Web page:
Leading Professional Society for Computational Biology and Bioinformatics
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Distinguished Keynotes

Fiona S. L. Brinkman

Simon Fraser University
Canada
https://brinkmanlab.ca/

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Sensitive Sustainable Science

How do we sustainably maintain and further develop bioinformatics and computational biology (BCB) software, databases and tools, in the face of short <5 year periods of funding support? How do we promote open data and open science in a way that best effects positive change and avoids causing unwitting harm on communities? Using some historical data and also my recent research as examples, I’ll review how open science is evolving, building on FAIR (findable, accessible, interoperable, reusable) with also, for example, CARE (Collective Benefit, Authority to Control, Responsibility, Ethics) as Principles for Indigenous Data Governance. I’ll review this and other principles in the context of both microbial data, as well as human cohort data, presenting some approaches to research that can support more sustainable, inclusive science that can potentially better lead to positive change. While there is no one size fits all solution, there are some common themes and considerations that we as a BCB community should discuss - and ideally incorporate into BCB training programs.

Biography

Fiona Brinkman is a Distinguished Professor in Bioinformatics and Genomics at Simon Fraser University, interested in developing more preventative, sustainable, and holistic approaches for infectious disease control and supporting health. She is most known for R&D of software and databases aiding analysis of microbial and human omics data, including PSORT, IslandViewer, Pseudomonas.com, and InnateDB.com. She leads data integration for the CHILD Cohort Study – the largest multidisciplinary, longitudinal, population-based birth cohort study in Canada, including diverse omics data. She has co-led development of the IRIDA.ca platform, which is now the primary platform for Canada’s Public Health Agency to analyze infectious disease outbreaks using combined epidemiological/lab/genomics data. She contributed to the pandemic response, co-leading Data Analytics for the Canadian COVID-19 Genomics Network and more recently CoVaRR-Net. She has a strong interest in bioinformatics education and mentoring young scientists. She is on several committees/Boards, including the ELIXIR and European Nucleotide Archive Scientific Advisory Boards. Her awards include a TR100 award from MIT, Thompson Reuters “World’s Most Influential Scientific Minds”, and most recently she received a University of Waterloo Distinguished Alumni Award and became a Fellow of the Royal Society of Canada.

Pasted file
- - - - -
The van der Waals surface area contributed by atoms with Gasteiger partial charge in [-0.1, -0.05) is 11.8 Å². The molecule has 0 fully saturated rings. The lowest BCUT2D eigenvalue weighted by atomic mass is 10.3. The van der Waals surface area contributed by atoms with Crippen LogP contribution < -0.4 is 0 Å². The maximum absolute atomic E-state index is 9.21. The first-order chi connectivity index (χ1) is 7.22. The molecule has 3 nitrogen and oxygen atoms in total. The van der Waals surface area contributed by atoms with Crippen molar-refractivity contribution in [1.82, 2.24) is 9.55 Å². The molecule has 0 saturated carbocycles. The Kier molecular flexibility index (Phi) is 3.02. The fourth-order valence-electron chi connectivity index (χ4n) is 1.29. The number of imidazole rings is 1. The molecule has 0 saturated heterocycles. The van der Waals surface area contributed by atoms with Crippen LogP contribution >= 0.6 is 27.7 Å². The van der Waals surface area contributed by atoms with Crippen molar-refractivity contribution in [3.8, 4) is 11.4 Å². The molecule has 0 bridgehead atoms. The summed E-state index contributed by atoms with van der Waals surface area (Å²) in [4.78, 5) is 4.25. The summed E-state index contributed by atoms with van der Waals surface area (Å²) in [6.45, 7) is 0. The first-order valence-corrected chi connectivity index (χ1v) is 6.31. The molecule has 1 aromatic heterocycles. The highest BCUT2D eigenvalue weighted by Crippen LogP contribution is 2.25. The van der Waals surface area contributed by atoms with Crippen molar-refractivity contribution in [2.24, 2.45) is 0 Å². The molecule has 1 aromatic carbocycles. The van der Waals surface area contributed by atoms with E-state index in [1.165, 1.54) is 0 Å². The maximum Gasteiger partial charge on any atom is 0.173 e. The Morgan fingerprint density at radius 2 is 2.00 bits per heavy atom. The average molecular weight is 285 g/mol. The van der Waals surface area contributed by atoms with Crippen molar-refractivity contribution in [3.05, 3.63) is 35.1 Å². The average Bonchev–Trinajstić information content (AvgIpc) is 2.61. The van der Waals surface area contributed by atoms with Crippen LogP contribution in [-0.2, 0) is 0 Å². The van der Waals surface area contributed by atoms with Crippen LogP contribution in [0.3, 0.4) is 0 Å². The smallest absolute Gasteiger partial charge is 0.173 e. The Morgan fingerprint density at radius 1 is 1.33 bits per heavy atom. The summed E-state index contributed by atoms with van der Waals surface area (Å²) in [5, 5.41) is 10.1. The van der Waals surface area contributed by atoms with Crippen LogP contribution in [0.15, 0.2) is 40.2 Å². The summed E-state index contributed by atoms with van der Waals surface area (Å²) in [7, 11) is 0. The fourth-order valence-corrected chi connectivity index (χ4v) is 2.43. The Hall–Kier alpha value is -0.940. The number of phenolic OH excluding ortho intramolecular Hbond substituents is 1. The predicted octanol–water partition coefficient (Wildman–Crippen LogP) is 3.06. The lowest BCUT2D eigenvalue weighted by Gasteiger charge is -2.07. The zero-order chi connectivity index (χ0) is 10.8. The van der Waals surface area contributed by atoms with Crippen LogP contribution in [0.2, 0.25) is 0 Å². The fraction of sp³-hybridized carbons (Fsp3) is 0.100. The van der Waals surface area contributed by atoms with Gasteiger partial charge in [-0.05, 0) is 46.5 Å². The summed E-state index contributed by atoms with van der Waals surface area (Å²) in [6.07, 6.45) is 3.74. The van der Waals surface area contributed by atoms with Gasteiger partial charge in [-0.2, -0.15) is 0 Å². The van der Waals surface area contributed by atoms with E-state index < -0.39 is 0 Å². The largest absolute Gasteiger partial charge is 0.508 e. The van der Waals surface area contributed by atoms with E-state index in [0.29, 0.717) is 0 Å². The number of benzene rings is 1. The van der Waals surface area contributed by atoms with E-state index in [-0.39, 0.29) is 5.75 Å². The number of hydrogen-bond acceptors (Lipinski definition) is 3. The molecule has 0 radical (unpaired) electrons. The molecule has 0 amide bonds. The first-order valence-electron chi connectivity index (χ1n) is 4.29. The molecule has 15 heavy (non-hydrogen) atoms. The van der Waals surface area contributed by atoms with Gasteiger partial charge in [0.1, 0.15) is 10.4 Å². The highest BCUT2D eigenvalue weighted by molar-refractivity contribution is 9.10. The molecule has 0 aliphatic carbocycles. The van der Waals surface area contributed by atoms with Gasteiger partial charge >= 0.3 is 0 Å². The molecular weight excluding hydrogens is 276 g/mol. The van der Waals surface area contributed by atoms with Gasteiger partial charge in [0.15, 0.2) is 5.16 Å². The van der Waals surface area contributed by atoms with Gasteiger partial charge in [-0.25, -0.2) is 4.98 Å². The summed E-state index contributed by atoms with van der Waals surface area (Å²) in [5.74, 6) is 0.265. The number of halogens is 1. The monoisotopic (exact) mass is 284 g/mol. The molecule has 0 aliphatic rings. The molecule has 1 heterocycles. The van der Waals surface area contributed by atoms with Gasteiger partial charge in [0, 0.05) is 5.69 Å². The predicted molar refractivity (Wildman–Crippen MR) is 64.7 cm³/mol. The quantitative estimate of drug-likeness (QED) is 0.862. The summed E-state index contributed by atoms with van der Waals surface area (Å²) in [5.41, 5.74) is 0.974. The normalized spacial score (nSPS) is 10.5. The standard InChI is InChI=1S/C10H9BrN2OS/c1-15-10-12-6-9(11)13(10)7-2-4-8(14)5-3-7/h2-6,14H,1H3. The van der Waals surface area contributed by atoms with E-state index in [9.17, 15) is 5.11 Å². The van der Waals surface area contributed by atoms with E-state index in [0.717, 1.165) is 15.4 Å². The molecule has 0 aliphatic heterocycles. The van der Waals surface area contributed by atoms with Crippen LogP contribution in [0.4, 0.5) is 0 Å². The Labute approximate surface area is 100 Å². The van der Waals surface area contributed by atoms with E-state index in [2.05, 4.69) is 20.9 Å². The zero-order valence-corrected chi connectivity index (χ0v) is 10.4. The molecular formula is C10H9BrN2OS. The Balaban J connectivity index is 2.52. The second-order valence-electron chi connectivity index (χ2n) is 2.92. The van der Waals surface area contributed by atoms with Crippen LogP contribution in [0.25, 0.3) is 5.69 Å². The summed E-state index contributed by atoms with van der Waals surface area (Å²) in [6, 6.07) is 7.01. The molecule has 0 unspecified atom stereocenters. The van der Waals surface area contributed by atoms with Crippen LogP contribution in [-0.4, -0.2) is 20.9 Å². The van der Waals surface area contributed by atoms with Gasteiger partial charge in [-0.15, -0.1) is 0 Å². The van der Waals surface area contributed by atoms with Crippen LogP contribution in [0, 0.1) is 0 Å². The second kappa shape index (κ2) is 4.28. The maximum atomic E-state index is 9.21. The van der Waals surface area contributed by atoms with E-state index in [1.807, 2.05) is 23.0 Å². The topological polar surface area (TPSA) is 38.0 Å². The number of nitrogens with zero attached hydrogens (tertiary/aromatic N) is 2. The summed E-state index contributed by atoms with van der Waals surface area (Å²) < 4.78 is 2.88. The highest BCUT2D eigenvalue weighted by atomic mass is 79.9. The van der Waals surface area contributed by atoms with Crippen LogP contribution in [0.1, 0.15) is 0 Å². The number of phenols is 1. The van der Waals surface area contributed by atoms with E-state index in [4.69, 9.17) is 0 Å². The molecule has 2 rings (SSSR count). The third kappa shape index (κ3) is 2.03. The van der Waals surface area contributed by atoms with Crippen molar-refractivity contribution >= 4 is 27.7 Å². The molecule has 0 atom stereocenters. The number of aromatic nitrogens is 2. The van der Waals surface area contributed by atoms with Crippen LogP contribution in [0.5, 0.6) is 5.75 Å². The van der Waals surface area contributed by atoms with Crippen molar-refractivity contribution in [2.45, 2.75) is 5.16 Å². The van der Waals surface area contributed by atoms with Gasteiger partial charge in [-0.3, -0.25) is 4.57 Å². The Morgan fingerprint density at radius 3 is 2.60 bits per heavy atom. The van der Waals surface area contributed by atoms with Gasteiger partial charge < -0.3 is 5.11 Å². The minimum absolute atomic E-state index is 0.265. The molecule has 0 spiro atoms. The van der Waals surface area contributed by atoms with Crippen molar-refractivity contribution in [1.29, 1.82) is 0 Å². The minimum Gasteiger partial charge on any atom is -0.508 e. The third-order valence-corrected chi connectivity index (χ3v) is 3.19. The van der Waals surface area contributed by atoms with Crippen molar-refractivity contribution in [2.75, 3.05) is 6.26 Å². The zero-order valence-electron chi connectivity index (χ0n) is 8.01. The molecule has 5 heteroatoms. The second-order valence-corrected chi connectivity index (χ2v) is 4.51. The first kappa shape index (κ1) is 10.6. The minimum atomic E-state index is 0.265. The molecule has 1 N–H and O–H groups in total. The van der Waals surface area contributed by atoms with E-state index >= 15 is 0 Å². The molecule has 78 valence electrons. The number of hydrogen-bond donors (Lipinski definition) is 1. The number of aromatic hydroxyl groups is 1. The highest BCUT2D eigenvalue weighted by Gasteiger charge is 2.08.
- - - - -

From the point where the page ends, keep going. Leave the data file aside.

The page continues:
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Guillaume Bourque

McGill University
Canada
https://computationalgenomics.ca/BourqueLab/

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Biography

Dr. Bourque is a Professor in the Department of Human Genetics, a Canada Research Chair in Computational Genomics and Medicine and the Director of Bioinformatics at the McGill Genome Center. He leads the Canadian Center for Computational Genomics (C3G) and the Epigenomics Mapping Center at McGill. He is on the External Consultant Panel of two functional genomics consortia funded by the National Human Genome Research Institute in the US (ENCODE and IGVF). Dr. Bourque is also on the Scientific Steering Committee of the International Human Epigenome Consortium (IHEC) and on the Steering Committee of the Global Alliance for Genomics and Health (GA4GH). Dr. Bourque’s research interests are in comparative and functional genomics with a special emphasis on applications of next-generation sequencing technologies and transposable elements.

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ISCB Innovator Award Winner
Su-In Lee

University of Washington
USA
https://suinlee.cs.washington.edu/su-in-lee

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Biography